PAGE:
• Every one in almost every region throughout the world could improve their health if they rebalanced their diets to include more nutritious foods. (E+/Getty Images)Source: E+/Getty Images
Are you getting enough whole grains, fruits, milk and nuts in your diet? A new global study shows that people across the world are dying because their diet doesn't contain enough healthy foods.
By
Yasmin Noone

11 Apr 2019 - 8:30 AM  UPDATED 11 Apr 2019 - 8:30 AM

The consequences of having a poor diet, cutting certain food groups out of a meal to lose weight or not eating the right amounts of fruit, vegetables and whole grains each day are far-reaching: so far that a bad diet over the long-term could result in death.

New data from the Global Burden of Disease Study, published in The Lancet this month, shows that 11 million people from around the world died in 2017 due to dietary risk factors. Globally, that equates to one-in-five-deaths are linked to poor diet.

The data reveals that in the same year, around 255 million years of healthy life were lost due to disability, illness or early death (disability-adjusted life-years) because of what people ate day-to-day.

...more global deaths were caused people eating too little amounts of certain food groups – such as whole grains, fruits and nuts – than by diets rich in trans fats and sugary drinks.

The study, which has been tracking death and disease across 195 countries since 1990, pinpointed cardiovascular disease the international prime culprit for deaths by diet, followed by cancers and type 2-diabetes.

“High intake of sodium, low intake of whole grains, and low intake of fruits were the leading dietary risk factors for deaths and disability-adjusted life-years (DALYs) globally and in many countries,” the study reads.

However, more global deaths were caused people eating too little amounts of certain food groups – such as whole grains, fruits and nuts – than by diets rich in trans fats and sugary drinks.

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Israel has the best diet and Uzbekistan, the worst 

The research ranked countries according to the number of deaths related to poor diet. Australia and New Zealand both ranked within the top 30 for lowest rates of dietary-related deaths.

The best-performing country for diet was Israel, attaining the lowest proportion of diet-related deaths, followed by France, Spain, Japan, and Andorra.

Uzbekistan had the highest rate of death. The UK was ranked 23rd, the United States 43rd, China 140th and India 118th.

“This study provides a comprehensive picture of the potential impact of suboptimal diet on non-communicable diseases mortality and morbidity, highlighting the need for improving diet across nations.”

Australia and New Zealand both ranked within the top 30 for lowest rates of dietary-related deaths.

So what is the world eating (or not eating)? 

The study shows that:

  • Only 16 per cent of diets across the globe contain the recommended amount of milk. The international recommendation is to have around 435 grams a day while people are having only 71 grams daily.
  • On average, people across the globe only have around 30 grams of whole grains while 125 grams is the recommended daily amount. Low intake of whole grains was the leading dietary risk factor for death and disease in the USA, India, Brazil, Pakistan, Nigeria, Russia, Egypt, Germany, Iran, and Turkey.
  • We’re not enough fruits, nuts and seeds: In Bangladesh, low intake of fruits was the leading dietary risk, and, in Mexico, low intake of nuts and seeds ranked first.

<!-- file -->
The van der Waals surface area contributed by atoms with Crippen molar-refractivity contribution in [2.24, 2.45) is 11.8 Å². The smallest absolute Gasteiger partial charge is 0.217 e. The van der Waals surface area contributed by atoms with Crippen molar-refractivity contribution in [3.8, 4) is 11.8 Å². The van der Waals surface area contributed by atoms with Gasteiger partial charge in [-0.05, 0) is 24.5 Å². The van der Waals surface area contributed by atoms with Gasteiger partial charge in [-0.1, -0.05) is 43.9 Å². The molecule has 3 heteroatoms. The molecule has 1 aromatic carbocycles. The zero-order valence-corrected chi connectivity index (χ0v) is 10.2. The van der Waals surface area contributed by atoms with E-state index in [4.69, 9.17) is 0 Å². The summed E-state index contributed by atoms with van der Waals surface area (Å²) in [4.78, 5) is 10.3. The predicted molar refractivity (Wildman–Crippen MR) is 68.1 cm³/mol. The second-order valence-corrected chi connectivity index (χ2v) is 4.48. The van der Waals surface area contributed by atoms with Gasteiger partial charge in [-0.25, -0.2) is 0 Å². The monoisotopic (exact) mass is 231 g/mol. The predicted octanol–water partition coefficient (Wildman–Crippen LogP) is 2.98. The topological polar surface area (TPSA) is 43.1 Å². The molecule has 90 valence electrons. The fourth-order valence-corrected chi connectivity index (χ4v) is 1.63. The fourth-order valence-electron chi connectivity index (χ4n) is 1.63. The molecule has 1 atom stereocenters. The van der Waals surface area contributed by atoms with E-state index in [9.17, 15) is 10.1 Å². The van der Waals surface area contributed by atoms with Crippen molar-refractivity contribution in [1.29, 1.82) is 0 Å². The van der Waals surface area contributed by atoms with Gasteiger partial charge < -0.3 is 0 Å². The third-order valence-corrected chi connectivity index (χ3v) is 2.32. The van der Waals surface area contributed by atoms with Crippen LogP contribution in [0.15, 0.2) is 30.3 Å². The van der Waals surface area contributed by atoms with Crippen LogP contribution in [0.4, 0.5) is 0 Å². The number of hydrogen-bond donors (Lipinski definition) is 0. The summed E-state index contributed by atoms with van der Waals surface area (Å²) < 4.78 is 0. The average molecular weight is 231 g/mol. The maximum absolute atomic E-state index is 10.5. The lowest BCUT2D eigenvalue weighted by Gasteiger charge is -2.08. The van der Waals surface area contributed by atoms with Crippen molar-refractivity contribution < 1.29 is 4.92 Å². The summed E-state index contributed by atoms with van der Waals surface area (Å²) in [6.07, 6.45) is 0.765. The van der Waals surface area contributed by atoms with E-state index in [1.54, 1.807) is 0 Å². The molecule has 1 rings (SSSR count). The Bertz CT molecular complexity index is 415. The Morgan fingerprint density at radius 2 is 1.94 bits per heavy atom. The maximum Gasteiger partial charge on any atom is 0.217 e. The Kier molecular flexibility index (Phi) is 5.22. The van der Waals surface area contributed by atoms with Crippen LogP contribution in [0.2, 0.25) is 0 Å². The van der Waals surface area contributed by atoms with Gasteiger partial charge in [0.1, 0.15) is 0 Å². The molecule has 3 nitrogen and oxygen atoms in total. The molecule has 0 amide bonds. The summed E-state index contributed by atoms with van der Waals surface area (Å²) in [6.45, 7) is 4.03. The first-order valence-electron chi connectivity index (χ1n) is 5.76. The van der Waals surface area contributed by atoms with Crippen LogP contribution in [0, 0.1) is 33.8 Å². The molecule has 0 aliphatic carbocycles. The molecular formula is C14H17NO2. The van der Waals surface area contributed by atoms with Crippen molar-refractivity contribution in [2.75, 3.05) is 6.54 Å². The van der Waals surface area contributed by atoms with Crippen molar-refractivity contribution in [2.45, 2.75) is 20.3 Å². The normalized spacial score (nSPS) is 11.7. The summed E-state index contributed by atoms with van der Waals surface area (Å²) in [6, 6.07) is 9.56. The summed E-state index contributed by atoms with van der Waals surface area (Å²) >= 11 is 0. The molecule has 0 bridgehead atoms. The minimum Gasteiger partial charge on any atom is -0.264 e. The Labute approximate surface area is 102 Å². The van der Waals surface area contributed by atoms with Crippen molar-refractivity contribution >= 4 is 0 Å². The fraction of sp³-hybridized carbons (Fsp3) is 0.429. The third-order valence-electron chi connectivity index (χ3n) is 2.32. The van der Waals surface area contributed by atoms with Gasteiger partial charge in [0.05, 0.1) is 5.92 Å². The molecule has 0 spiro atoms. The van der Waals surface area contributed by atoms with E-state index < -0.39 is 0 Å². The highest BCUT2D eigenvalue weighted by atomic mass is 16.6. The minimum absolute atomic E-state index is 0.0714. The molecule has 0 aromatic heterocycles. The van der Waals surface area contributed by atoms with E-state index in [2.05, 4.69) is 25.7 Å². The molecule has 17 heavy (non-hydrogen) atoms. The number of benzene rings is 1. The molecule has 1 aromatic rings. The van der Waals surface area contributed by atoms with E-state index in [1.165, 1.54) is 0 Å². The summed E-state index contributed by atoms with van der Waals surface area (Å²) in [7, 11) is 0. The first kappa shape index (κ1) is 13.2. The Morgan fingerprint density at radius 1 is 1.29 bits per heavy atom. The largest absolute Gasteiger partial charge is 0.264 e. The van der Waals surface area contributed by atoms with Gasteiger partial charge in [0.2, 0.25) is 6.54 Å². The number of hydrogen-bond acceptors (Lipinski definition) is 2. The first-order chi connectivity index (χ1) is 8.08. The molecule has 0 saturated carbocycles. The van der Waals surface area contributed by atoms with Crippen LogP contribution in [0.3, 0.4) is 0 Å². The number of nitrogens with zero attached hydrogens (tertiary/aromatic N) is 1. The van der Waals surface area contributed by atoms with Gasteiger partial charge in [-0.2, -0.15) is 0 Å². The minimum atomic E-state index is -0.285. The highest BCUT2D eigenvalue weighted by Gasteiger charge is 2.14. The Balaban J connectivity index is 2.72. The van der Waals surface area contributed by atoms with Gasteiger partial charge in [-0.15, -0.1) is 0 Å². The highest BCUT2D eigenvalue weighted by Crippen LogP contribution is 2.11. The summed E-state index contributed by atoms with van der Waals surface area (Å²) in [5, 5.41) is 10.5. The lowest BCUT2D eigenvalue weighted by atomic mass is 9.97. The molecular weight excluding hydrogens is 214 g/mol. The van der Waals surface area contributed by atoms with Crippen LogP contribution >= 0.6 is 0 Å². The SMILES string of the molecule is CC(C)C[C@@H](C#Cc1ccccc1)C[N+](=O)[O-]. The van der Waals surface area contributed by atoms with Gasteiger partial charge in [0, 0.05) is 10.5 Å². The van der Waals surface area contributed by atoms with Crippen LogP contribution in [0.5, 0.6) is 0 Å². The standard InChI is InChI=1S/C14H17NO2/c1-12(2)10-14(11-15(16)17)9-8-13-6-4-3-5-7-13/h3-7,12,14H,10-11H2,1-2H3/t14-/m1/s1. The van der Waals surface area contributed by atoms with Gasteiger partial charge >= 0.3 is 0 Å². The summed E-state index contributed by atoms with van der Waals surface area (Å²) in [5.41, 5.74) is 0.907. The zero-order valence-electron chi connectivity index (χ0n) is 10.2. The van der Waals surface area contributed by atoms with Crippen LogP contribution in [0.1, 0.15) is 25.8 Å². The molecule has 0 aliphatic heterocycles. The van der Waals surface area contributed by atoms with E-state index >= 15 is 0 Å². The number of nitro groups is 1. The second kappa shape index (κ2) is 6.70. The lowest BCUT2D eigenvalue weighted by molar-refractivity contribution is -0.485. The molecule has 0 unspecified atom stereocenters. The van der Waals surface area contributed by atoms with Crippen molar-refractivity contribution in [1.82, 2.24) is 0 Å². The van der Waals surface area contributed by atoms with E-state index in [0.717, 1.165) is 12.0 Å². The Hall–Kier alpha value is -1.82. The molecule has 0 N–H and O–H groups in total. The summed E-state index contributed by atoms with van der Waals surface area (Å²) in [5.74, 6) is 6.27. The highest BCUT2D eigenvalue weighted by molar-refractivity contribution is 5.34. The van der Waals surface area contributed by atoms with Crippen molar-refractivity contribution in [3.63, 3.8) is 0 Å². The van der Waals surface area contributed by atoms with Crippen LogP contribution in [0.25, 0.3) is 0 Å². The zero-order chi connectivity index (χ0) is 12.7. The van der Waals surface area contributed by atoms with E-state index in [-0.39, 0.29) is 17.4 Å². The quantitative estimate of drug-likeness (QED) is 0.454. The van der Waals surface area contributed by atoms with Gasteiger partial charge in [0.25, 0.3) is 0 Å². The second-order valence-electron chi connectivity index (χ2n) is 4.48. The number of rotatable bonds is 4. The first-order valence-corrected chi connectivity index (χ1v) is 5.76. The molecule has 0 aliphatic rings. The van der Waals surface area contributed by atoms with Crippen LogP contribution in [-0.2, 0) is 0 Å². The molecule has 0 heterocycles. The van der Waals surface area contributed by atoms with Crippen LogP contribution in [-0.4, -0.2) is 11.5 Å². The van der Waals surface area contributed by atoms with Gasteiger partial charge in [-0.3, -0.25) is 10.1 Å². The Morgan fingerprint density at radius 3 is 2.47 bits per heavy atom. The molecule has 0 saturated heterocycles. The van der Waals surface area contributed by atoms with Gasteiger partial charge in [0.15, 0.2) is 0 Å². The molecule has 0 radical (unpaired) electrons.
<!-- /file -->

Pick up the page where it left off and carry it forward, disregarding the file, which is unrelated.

• Globally, we’re consuming almost double the recommended range of processed meat and 86 per cent more sodium than we should each day. High sodium intake was the leading dietary risk for death and disease in China, Japan, and Thailand.

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Where in the world do they have it right?

The paper’s authors found that there was no region in the world which practiced a perfect diet, featuring all the right levels of healthy foods.

However, the study found that some regions are leading the charge when it comes to eating specific healthy foods:

  • The intake of vegetables was optimal in central Asia.
  • People living in high-income Asia Pacific countries are eating enough seafood omega-3 fatty acids
  • In the Caribbean, tropical Latin America, south Asia, western sub-Saharan Africa, and eastern sub-Saharan Africa, people consumed a sufficient amount of legumes.

How do we fix our diets?

Nita G. Forouhi and Nigel Unwin from the MRC Epidemiology Unit at the University of Cambridge said in a corresponding comment on the study that global policy should shift to promote healthy foods and not just emphasise cutting back on bad foods. 

Meanwhile, in Australia, we are all advised to the recommended amounts of foods detailed in the Australian Dietary Guidelines.

"When eating for health, it’s best for Australians to eat a wide variety of nutritious foods from the core food groups, and it is important that their diet that meets their individual health needs, is sustainable in the long-term and fits with their lifestyle," a spokesperson from the Dietitians Association of Australia (DAA) tells SBS.

...global policy should shift to promote healthy foods and not just emphasise cutting back on bad food. 

The DAA is also calling for a new National Nutrition Policy to be developed and implemented in Australia.

“It has been over 26 years since the last National Nutrition Policy was implemented," a spokesperson says. “A coordinated approach to nutrition policy would increase Australia’s health, wellbeing and prosperity, improve nutrition and reduce the incidence and prevalence of diet-related risk factors and disease among all Australians." 

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